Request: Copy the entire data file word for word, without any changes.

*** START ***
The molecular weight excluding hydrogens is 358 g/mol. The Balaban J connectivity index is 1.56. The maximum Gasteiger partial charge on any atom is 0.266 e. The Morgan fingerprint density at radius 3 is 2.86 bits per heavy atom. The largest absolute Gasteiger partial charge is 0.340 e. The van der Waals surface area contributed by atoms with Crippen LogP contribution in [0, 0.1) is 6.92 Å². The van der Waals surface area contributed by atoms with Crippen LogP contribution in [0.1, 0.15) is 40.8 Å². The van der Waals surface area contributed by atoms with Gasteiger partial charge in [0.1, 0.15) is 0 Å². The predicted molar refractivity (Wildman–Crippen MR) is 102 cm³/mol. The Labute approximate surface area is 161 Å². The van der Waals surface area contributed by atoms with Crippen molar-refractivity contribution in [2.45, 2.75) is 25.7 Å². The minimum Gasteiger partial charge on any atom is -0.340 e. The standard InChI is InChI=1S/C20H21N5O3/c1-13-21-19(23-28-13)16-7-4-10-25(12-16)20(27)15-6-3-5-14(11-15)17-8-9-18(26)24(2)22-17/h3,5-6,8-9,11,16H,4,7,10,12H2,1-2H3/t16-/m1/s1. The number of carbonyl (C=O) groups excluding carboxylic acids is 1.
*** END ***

The molecular weight excluding hydrogens is 358 g/mol. The Balaban J connectivity index is 1.56. The maximum Gasteiger partial charge on any atom is 0.266 e. The Morgan fingerprint density at radius 3 is 2.86 bits per heavy atom. The largest absolute Gasteiger partial charge is 0.340 e. The van der Waals surface area contributed by atoms with Crippen LogP contribution in [0, 0.1) is 6.92 Å². The van der Waals surface area contributed by atoms with Crippen LogP contribution in [0.1, 0.15) is 40.8 Å². The van der Waals surface area contributed by atoms with Gasteiger partial charge in [0.1, 0.15) is 0 Å². The predicted molar refractivity (Wildman–Crippen MR) is 102 cm³/mol. The Labute approximate surface area is 161 Å². The van der Waals surface area contributed by atoms with Crippen molar-refractivity contribution in [2.45, 2.75) is 25.7 Å². The minimum Gasteiger partial charge on any atom is -0.340 e. The standard InChI is InChI=1S/C20H21N5O3/c1-13-21-19(23-28-13)16-7-4-10-25(12-16)20(27)15-6-3-5-14(11-15)17-8-9-18(26)24(2)22-17/h3,5-6,8-9,11,16H,4,7,10,12H2,1-2H3/t16-/m1/s1. The number of carbonyl (C=O) groups excluding carboxylic acids is 1.